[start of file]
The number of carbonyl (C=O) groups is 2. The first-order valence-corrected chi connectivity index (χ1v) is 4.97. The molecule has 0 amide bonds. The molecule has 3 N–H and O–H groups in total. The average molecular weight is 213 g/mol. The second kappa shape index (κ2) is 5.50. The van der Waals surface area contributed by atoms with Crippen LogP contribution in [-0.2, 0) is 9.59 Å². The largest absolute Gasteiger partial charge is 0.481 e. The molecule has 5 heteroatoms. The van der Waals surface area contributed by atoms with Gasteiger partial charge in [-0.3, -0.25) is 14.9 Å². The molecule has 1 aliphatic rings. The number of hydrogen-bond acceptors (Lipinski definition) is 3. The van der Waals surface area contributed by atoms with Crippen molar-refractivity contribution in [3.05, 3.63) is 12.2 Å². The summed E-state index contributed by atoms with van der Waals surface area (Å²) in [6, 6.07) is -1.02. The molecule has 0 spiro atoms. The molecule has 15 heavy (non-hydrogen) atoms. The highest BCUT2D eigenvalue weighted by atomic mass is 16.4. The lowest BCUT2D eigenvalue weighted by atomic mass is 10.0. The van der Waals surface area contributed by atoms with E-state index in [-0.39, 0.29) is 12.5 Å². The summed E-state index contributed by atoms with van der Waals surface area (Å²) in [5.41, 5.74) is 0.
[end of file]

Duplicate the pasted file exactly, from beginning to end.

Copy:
The number of carbonyl (C=O) groups is 2. The first-order valence-corrected chi connectivity index (χ1v) is 4.97. The molecule has 0 amide bonds. The molecule has 3 N–H and O–H groups in total. The average molecular weight is 213 g/mol. The second kappa shape index (κ2) is 5.50. The van der Waals surface area contributed by atoms with Crippen LogP contribution in [-0.2, 0) is 9.59 Å². The largest absolute Gasteiger partial charge is 0.481 e. The molecule has 5 heteroatoms. The van der Waals surface area contributed by atoms with Gasteiger partial charge in [-0.3, -0.25) is 14.9 Å². The molecule has 1 aliphatic rings. The number of hydrogen-bond acceptors (Lipinski definition) is 3. The van der Waals surface area contributed by atoms with Crippen molar-refractivity contribution in [3.05, 3.63) is 12.2 Å². The summed E-state index contributed by atoms with van der Waals surface area (Å²) in [6, 6.07) is -1.02. The molecule has 0 spiro atoms. The molecule has 15 heavy (non-hydrogen) atoms. The highest BCUT2D eigenvalue weighted by atomic mass is 16.4. The lowest BCUT2D eigenvalue weighted by atomic mass is 10.0. The van der Waals surface area contributed by atoms with E-state index in [-0.39, 0.29) is 12.5 Å². The summed E-state index contributed by atoms with van der Waals surface area (Å²) in [5.41, 5.74) is 0.